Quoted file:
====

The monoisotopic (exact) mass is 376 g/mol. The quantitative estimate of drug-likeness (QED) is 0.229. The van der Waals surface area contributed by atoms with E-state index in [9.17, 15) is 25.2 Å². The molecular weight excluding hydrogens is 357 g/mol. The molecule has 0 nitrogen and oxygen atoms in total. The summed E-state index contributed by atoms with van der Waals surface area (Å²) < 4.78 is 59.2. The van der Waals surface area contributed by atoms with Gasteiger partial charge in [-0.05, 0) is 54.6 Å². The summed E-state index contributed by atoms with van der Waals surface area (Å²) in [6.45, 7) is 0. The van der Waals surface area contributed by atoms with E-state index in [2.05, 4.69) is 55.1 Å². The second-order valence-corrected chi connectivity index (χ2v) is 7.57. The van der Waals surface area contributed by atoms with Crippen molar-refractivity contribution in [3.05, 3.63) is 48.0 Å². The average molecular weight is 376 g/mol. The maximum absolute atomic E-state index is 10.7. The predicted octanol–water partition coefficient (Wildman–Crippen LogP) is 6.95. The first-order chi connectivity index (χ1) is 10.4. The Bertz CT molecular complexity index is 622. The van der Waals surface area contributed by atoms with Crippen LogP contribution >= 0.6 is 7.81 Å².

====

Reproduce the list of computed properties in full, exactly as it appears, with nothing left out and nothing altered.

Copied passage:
The monoisotopic (exact) mass is 376 g/mol. The quantitative estimate of drug-likeness (QED) is 0.229. The van der Waals surface area contributed by atoms with E-state index in [9.17, 15) is 25.2 Å². The molecular weight excluding hydrogens is 357 g/mol. The molecule has 0 nitrogen and oxygen atoms in total. The summed E-state index contributed by atoms with van der Waals surface area (Å²) < 4.78 is 59.2. The van der Waals surface area contributed by atoms with Gasteiger partial charge in [-0.05, 0) is 54.6 Å². The summed E-state index contributed by atoms with van der Waals surface area (Å²) in [6.45, 7) is 0. The van der Waals surface area contributed by atoms with E-state index in [2.05, 4.69) is 55.1 Å². The second-order valence-corrected chi connectivity index (χ2v) is 7.57. The van der Waals surface area contributed by atoms with Crippen molar-refractivity contribution in [3.05, 3.63) is 48.0 Å². The average molecular weight is 376 g/mol. The maximum absolute atomic E-state index is 10.7. The predicted octanol–water partition coefficient (Wildman–Crippen LogP) is 6.95. The first-order chi connectivity index (χ1) is 10.4. The Bertz CT molecular complexity index is 622. The van der Waals surface area contributed by atoms with Crippen LogP contribution >= 0.6 is 7.81 Å².